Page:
Removing Priority Inversion from an Operating System

Steven Sommer
Distributed Computing Group,
Microsoft Research Institute,
Macquarie University
NSW 2109, Australia.


In a conventional operating system, priority inversion is a problem for time sensitive applications, for example, video and animation. Priority inversion can also make priority scheduling schemes entirely ineffective. The problem of priority inversion has not been properly addressed outside of the context of real-time systems.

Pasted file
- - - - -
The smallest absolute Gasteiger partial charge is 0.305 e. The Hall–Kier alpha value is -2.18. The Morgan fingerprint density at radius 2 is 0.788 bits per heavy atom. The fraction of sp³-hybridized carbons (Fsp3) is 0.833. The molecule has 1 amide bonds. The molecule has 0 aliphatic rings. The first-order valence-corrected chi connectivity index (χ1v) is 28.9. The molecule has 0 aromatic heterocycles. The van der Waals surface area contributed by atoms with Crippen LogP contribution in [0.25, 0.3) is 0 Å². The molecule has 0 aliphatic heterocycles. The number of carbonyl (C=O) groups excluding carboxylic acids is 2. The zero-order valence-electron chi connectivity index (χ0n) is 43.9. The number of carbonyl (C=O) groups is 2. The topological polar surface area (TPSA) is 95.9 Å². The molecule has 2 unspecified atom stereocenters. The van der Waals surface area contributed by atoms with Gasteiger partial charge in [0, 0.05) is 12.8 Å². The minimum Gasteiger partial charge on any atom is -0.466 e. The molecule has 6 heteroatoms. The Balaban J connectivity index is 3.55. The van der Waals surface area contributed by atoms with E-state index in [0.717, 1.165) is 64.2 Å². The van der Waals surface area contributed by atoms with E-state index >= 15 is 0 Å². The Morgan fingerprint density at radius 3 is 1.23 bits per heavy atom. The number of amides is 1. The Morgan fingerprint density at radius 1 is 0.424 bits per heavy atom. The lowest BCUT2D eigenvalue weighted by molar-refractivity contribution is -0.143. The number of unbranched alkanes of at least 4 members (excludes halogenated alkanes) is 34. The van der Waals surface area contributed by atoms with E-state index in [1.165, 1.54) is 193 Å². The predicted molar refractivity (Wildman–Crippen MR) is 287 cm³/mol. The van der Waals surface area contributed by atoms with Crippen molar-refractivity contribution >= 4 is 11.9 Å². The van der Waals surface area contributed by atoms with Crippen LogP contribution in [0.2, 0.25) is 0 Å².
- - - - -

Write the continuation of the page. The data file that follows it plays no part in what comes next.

This paper makes two contributions: first it highlights the need to remove priority inversion from most conventional multitasking operating systems; and second it explains and documents the set of changes needed to solve this problem. This paper proposes that specific synchronisation primitives and the system call mechanism support priority inheritance, and presents a general algorithm for doing so. It outlines a partial implementation in the Windows NT operating system.

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